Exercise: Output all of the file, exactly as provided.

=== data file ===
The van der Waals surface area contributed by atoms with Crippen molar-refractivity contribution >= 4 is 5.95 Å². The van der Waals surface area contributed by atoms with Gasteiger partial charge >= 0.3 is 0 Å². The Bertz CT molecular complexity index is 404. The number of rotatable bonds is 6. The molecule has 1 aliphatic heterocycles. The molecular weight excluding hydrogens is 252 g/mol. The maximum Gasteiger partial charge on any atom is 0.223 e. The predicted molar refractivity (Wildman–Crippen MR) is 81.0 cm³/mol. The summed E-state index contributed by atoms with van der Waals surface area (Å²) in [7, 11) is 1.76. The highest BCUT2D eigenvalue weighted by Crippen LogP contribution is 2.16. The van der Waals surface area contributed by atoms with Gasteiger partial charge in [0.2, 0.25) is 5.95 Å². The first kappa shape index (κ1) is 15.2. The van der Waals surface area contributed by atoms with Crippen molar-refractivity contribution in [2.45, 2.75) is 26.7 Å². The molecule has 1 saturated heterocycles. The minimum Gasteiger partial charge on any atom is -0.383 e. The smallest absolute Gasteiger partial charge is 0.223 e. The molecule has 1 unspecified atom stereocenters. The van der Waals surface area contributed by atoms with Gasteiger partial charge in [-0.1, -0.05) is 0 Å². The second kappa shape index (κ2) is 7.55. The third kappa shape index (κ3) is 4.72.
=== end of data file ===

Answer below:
The van der Waals surface area contributed by atoms with Crippen molar-refractivity contribution >= 4 is 5.95 Å². The van der Waals surface area contributed by atoms with Gasteiger partial charge >= 0.3 is 0 Å². The Bertz CT molecular complexity index is 404. The number of rotatable bonds is 6. The molecule has 1 aliphatic heterocycles. The molecular weight excluding hydrogens is 252 g/mol. The maximum Gasteiger partial charge on any atom is 0.223 e. The predicted molar refractivity (Wildman–Crippen MR) is 81.0 cm³/mol. The summed E-state index contributed by atoms with van der Waals surface area (Å²) in [7, 11) is 1.76. The highest BCUT2D eigenvalue weighted by Crippen LogP contribution is 2.16. The van der Waals surface area contributed by atoms with Gasteiger partial charge in [0.2, 0.25) is 5.95 Å². The first kappa shape index (κ1) is 15.2. The van der Waals surface area contributed by atoms with Crippen molar-refractivity contribution in [2.45, 2.75) is 26.7 Å². The molecule has 1 saturated heterocycles. The minimum Gasteiger partial charge on any atom is -0.383 e. The smallest absolute Gasteiger partial charge is 0.223 e. The molecule has 1 unspecified atom stereocenters. The van der Waals surface area contributed by atoms with Gasteiger partial charge in [-0.1, -0.05) is 0 Å². The second kappa shape index (κ2) is 7.55. The third kappa shape index (κ3) is 4.72.